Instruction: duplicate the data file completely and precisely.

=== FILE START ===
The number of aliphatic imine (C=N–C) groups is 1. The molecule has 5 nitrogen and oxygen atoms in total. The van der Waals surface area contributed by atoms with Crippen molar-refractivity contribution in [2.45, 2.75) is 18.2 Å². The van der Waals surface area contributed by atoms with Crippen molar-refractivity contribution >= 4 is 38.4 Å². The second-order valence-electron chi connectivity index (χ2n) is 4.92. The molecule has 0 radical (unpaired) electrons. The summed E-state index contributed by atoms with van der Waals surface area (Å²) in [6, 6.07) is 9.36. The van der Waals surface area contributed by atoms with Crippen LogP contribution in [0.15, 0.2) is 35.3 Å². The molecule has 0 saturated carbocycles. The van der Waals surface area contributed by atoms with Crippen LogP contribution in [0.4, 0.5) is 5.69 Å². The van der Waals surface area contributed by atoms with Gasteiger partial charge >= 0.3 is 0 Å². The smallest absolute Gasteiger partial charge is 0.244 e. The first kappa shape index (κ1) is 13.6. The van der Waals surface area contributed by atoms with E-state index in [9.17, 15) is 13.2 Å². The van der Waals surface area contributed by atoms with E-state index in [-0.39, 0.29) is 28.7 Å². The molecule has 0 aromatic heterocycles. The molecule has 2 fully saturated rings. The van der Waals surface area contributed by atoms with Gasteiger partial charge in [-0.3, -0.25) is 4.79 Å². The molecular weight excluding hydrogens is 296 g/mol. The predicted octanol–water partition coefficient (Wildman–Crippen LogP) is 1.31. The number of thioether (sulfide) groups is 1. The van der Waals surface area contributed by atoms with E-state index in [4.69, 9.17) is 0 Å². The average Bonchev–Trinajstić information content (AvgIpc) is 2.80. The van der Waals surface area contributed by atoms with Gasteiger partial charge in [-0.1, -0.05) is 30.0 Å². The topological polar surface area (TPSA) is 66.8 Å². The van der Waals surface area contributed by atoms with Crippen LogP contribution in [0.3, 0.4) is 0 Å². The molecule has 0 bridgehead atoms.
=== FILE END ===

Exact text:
The number of aliphatic imine (C=N–C) groups is 1. The molecule has 5 nitrogen and oxygen atoms in total. The van der Waals surface area contributed by atoms with Crippen molar-refractivity contribution in [2.45, 2.75) is 18.2 Å². The van der Waals surface area contributed by atoms with Crippen molar-refractivity contribution >= 4 is 38.4 Å². The second-order valence-electron chi connectivity index (χ2n) is 4.92. The molecule has 0 radical (unpaired) electrons. The summed E-state index contributed by atoms with van der Waals surface area (Å²) in [6, 6.07) is 9.36. The van der Waals surface area contributed by atoms with Crippen LogP contribution in [0.15, 0.2) is 35.3 Å². The molecule has 0 saturated carbocycles. The van der Waals surface area contributed by atoms with Crippen LogP contribution in [0.4, 0.5) is 5.69 Å². The van der Waals surface area contributed by atoms with Gasteiger partial charge >= 0.3 is 0 Å². The smallest absolute Gasteiger partial charge is 0.244 e. The first kappa shape index (κ1) is 13.6. The van der Waals surface area contributed by atoms with E-state index in [9.17, 15) is 13.2 Å². The van der Waals surface area contributed by atoms with E-state index in [-0.39, 0.29) is 28.7 Å². The molecule has 0 aromatic heterocycles. The molecule has 2 fully saturated rings. The van der Waals surface area contributed by atoms with Gasteiger partial charge in [-0.3, -0.25) is 4.79 Å². The molecular weight excluding hydrogens is 296 g/mol. The predicted octanol–water partition coefficient (Wildman–Crippen LogP) is 1.31. The number of thioether (sulfide) groups is 1. The van der Waals surface area contributed by atoms with E-state index in [4.69, 9.17) is 0 Å². The average Bonchev–Trinajstić information content (AvgIpc) is 2.80. The van der Waals surface area contributed by atoms with Gasteiger partial charge in [-0.1, -0.05) is 30.0 Å². The topological polar surface area (TPSA) is 66.8 Å². The van der Waals surface area contributed by atoms with Crippen LogP contribution in [0.3, 0.4) is 0 Å². The molecule has 0 bridgehead atoms.